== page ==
Politics
3:20 pm
Tue November 6, 2012

Candidates will see if self-funding gets results

As the 2012 election cycle ends candidates who donated large sums of their own money to their campaigns are waiting to see if those investments will pay off.

Of the 11 gubernatorial races in 2012, Missouri’s is the only one that involves significant self-finance. Republican candidate Dave Spence donated more than $6 million to his bid for governor, while opponent Jay Nixon received all of his funding from outside sources.

Rhonda Wrzenski, an assistant professor of political science at Indiana University Southeast, says her research shows mixed results for self-financed candidates.

“Self-finance can reduce political opposition and it could be a successful technique, particularly in the primary. However, you find that self-financed candidates are not as successful as candidates that are raising contributions the traditional way,” Wrzenski said.

A study from the National Institute on Money in State Politics found that self-financers across the nation were less likely to win office than those who received their funding from other sources. In 2010, eight of the top 10 self-financers nationwide lost their races. This was true for state and federal elections. Wrzenski says there are characteristics of self-financers that may contribute to this lack of success.

“Self-financers are more politically inexperienced, they tend to lack name recognition, and they also tend to lack a strong donor network,” Wrzenski said.

Although a strong donor network may be unnecessary during the election for a candidate with a lot of money, the lack of support may hurt the candidate after he or she is elected.

“The potential downside of this is you get into office and no one has invested in your campaign. And it can be difficult to get individuals to come to the table and work with you to achieve your policy objectives and goals,” Wrzenski said.

Wrzenski says the positive side to self-finance is that the candidate can be presented as one who is free of lobbyist influence. Jared Craighead, Spence’s campaign manager, supports that idea.

“You’ve got a successful businessman who wants to do the right thing for Missouri and he’s willing to invest in its future by investing in his campaign, which I think is noble and good for Missouri because when he gets elected he won’t have all these special interests that he’s beholden to,” Craighead said.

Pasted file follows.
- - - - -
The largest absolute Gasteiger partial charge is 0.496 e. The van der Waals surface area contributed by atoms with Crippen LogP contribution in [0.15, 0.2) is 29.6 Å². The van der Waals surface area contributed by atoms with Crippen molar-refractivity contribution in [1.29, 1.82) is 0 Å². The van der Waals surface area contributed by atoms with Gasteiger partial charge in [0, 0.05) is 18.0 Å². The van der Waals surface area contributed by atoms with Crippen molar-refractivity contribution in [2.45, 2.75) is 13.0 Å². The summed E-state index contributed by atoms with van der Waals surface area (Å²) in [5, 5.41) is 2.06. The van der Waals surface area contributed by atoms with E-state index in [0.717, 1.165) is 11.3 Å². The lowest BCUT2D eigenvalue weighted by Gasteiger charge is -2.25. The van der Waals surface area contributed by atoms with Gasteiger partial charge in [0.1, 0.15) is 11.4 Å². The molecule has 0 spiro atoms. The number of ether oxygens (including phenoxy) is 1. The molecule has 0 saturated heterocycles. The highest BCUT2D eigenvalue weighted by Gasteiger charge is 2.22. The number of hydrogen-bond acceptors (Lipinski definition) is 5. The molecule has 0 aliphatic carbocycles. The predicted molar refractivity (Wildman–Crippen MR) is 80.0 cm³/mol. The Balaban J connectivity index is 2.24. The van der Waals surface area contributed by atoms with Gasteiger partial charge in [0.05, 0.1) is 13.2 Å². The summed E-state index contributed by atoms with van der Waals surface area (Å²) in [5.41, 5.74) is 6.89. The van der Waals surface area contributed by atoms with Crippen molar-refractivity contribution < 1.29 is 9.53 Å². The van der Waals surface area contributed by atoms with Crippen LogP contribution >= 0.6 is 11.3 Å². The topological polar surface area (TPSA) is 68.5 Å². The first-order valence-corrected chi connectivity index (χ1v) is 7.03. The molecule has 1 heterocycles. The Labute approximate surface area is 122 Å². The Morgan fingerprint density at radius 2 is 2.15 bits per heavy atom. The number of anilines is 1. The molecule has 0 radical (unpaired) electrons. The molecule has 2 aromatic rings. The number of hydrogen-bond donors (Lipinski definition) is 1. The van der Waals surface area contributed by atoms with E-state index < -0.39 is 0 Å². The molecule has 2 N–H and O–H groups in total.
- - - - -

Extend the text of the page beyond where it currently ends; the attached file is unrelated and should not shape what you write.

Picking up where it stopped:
Spence paid about two-thirds of his campaign expenses out-of-pocket, but Craighead noted donations from a variety of industries and $2 million from the Republican Governor’s Association. And even though Spence’s self-finance is significant, it pales in comparison to the record $140 million Hewlett-Packard CEO Meg Whitman used to self-finance her unsuccessful run for governor of California in 2010. Of course, many people who run for office can’t afford to spend millions of dollars on a campaign. Wrzenski says those candidates just have to find money somewhere else.

‘There just aren’t restrictions on self-financing and there’s nothing built into the system to help out candidates who are facing massively self-funded opponents,” Wrsenski said.

Although campaign funding is important, past elections have shown that money isn’t everything. Craighead says people should place some more value on endorsements.

“Campaigns aren’t all just about money, either. Dave has all of these organizations, pro-growth, pro-agriculture, pro-Missouri groups, that are supporting his campaign and a lot of times that kind of support can be more important than financial support,” Craighead said.

John Wright is running for state representative in Missouri’s 47th district, and he’s in second place in the state for self-financing. Wright donated more than $180,000 to his campaign, which also amounts to about two-thirds of his total funding. Wright and Spence are both running for office for the first time.